Microsegregation can be addressed by a homogenisation heat treatment – exposure to high temperatures increases atomic mobility enough for short-range diffusion to reduce the composition gradients within a practical timeframe. Rolling causes deformation that reduces the distance between solute depleted and enriched regions, further improving the effectiveness of homogenisation. However, homogenisation is expensive, in time and energy, while the increased atomic mobility can allow other potentially undesirable effects to occur, such as precipitation, oxidation and grain growth. Knowing the scale of the dendritic structure allows predictions to be made of suitable temperature and time for any homogenisation treatment and the rolling deformation on the final composition segregation. However, it is common, especially during the processing of steels, for grain growth, re-crystallisation and phase transitions to change the microstructure in such a way that the initial dendritic structure is obscured.

In some alloys, the measurement of secondary dendritic arm spacing (SDAS) can be trivial – such as in many aluminium alloys. Obtaining this information in other systems with less contrast between dendrite trunk and interdendritic compositions, or post solidification phase transformations, relies on more complex etching or elemental mapping. This hinders understanding of the solidification of many materials and causes their high temperature processing to be based on empirical relationships and assumptions. Because of the difficulty observing microstructures during solidification, the only in situ experiments that are commonly reported in metallography textbooks observe solidification in transparent organic materials as a point of comparison. While they have served well in obtaining a qualitative understanding of dendritic solidification, there are bound to be differences between solidification of molecular materials at low temperatures and solidification of atomic materials at high temperatures.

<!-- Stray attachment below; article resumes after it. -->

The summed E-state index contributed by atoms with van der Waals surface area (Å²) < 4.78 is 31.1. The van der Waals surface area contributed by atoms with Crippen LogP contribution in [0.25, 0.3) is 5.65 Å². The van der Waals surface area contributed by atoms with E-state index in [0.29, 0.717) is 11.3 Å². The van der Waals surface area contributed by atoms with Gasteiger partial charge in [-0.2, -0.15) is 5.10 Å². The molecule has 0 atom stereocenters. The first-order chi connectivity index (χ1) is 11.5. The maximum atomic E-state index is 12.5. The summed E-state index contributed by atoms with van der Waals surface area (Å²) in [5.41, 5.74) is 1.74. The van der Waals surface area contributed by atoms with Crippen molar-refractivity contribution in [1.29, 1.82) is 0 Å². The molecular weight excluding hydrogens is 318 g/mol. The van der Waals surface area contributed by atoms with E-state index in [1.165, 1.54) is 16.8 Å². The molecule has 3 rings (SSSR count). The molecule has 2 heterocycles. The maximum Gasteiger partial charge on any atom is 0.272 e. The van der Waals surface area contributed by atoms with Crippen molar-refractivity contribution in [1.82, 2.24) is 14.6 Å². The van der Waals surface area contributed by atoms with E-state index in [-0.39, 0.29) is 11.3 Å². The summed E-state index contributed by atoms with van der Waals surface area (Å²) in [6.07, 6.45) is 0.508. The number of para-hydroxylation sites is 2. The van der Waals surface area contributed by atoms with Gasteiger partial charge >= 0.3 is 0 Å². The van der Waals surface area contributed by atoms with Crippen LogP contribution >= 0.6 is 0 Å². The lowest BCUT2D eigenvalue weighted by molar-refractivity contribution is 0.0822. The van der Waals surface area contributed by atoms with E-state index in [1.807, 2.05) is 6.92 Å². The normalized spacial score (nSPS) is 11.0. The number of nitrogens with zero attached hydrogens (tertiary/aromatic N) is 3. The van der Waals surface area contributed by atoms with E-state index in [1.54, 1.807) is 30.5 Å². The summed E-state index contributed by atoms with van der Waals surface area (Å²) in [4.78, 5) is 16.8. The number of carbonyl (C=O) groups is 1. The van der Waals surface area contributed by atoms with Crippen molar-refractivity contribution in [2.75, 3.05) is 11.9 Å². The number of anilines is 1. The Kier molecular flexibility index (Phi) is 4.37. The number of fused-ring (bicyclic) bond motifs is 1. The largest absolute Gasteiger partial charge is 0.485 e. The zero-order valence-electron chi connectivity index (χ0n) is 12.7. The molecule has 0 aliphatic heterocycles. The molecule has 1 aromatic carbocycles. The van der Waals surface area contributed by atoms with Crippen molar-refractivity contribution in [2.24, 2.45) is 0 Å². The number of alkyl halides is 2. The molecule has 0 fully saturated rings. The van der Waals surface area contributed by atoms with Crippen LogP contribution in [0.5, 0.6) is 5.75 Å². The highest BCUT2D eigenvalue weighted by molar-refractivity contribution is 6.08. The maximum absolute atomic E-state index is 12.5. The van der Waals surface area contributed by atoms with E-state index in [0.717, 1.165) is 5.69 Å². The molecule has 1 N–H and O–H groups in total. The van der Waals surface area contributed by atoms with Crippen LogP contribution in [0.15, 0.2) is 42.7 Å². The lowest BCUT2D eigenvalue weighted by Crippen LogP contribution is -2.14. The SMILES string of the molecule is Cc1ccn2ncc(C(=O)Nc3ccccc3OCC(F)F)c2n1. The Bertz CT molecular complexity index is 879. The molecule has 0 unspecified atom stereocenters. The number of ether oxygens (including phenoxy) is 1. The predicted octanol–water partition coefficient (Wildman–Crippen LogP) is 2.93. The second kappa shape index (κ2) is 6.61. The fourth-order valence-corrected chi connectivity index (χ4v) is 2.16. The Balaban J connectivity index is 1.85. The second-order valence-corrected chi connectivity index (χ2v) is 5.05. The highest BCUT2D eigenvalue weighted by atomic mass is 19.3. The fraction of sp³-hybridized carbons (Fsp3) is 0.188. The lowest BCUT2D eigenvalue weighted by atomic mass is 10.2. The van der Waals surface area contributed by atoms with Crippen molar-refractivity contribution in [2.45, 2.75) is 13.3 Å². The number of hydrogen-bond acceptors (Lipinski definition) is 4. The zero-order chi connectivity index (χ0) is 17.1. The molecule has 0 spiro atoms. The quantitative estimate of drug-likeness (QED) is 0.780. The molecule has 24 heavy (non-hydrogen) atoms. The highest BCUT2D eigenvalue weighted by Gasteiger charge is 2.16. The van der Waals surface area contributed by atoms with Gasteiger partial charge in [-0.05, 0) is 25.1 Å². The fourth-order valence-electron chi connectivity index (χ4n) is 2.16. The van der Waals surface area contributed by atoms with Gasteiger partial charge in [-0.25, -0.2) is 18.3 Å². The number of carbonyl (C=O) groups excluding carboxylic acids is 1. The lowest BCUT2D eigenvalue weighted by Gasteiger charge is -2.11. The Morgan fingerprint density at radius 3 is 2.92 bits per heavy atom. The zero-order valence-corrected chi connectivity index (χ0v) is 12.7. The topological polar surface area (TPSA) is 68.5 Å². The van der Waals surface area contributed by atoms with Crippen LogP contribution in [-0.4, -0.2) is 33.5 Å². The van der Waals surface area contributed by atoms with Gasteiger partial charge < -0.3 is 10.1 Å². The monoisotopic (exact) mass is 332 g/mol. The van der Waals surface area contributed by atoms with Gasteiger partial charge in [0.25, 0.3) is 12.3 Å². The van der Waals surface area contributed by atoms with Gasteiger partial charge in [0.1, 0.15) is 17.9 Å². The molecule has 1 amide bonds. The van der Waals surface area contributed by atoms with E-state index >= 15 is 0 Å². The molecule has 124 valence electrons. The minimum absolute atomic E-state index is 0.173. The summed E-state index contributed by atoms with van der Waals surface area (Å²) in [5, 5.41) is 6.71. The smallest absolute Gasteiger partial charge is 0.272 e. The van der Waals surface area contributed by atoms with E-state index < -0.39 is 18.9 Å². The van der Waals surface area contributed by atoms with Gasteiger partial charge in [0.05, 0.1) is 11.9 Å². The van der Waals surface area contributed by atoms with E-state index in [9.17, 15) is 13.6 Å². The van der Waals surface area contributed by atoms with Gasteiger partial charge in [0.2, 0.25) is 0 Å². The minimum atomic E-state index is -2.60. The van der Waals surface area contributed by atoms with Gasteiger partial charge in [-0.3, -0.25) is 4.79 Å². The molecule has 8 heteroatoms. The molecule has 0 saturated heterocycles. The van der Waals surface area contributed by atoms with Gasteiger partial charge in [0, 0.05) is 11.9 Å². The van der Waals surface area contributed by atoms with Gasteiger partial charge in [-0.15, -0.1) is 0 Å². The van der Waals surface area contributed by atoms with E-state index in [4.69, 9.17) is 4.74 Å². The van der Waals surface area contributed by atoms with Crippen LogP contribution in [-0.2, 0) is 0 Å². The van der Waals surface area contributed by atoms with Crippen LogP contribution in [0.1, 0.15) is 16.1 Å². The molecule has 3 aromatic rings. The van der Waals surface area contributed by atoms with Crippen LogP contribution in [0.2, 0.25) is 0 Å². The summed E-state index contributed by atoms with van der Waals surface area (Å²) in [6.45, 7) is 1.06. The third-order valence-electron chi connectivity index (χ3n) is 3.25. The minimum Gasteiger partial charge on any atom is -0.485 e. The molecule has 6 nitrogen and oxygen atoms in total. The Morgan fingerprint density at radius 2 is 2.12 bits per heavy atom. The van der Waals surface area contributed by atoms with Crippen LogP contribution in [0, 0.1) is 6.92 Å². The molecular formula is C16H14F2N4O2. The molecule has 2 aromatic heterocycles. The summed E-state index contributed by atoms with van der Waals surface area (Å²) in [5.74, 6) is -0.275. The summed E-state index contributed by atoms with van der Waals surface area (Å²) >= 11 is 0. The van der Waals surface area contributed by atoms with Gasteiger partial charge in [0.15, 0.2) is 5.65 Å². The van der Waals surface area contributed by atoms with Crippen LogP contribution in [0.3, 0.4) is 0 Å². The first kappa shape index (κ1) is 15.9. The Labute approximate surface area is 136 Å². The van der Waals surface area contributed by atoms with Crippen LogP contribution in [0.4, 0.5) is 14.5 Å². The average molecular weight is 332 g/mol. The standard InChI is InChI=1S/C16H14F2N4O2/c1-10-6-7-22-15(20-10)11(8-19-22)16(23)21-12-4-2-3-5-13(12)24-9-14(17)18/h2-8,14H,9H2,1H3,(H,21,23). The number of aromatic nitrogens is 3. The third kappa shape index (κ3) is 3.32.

Other work using X-ray tomography has observed metallic solidification in real time. This method has the advantage of providing details of the full 3D structure, but also requires equipment that may be hard to access and very specific alloy compositions to achieve sufficient X-ray contrast. The technique presented here allows for in situ observation of SDAS during solidification, even for opaque materials, at high temperatures. This confocal laser scanning microscope (CLSM) based technique can be used for many metallic alloys, although only surface observations can be made. The information obtained will give a better understanding of the solidification of metallic materials, as well as improving knowledge of the limitations of previous models, both physical models using alternative materials and computer modelling.